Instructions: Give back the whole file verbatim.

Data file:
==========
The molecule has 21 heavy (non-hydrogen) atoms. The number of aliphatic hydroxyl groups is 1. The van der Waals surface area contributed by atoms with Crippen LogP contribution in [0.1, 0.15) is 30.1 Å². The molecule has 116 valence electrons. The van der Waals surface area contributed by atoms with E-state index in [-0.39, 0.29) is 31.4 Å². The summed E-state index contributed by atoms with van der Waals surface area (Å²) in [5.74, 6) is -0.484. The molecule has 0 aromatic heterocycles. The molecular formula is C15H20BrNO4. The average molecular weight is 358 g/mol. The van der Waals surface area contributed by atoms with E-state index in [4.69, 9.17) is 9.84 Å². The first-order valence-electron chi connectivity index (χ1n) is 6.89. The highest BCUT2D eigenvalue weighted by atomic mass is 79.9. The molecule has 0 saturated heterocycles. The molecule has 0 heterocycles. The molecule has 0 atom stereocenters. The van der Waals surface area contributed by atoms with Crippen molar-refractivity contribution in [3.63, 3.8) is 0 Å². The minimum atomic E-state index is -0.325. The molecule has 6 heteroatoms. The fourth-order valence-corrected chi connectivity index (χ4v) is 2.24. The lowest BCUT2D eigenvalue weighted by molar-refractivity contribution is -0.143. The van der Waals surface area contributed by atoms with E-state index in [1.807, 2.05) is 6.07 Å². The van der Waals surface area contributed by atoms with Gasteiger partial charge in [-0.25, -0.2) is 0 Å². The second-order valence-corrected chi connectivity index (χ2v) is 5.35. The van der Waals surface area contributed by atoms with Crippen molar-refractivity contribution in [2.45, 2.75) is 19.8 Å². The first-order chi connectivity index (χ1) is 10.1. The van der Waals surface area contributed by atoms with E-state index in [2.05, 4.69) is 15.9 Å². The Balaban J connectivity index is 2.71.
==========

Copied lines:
The molecule has 21 heavy (non-hydrogen) atoms. The number of aliphatic hydroxyl groups is 1. The van der Waals surface area contributed by atoms with Crippen LogP contribution in [0.1, 0.15) is 30.1 Å². The molecule has 116 valence electrons. The van der Waals surface area contributed by atoms with E-state index in [-0.39, 0.29) is 31.4 Å². The summed E-state index contributed by atoms with van der Waals surface area (Å²) in [5.74, 6) is -0.484. The molecule has 0 aromatic heterocycles. The molecular formula is C15H20BrNO4. The average molecular weight is 358 g/mol. The van der Waals surface area contributed by atoms with E-state index in [4.69, 9.17) is 9.84 Å². The first-order valence-electron chi connectivity index (χ1n) is 6.89. The highest BCUT2D eigenvalue weighted by atomic mass is 79.9. The molecule has 0 saturated heterocycles. The molecule has 0 heterocycles. The molecule has 0 atom stereocenters. The van der Waals surface area contributed by atoms with Crippen molar-refractivity contribution in [3.63, 3.8) is 0 Å². The minimum atomic E-state index is -0.325. The molecule has 6 heteroatoms. The fourth-order valence-corrected chi connectivity index (χ4v) is 2.24. The lowest BCUT2D eigenvalue weighted by molar-refractivity contribution is -0.143. The van der Waals surface area contributed by atoms with E-state index in [1.807, 2.05) is 6.07 Å². The van der Waals surface area contributed by atoms with Gasteiger partial charge in [-0.25, -0.2) is 0 Å². The second-order valence-corrected chi connectivity index (χ2v) is 5.35. The van der Waals surface area contributed by atoms with Crippen molar-refractivity contribution in [2.45, 2.75) is 19.8 Å². The first-order chi connectivity index (χ1) is 10.1. The van der Waals surface area contributed by atoms with E-state index in [2.05, 4.69) is 15.9 Å². The Balaban J connectivity index is 2.71.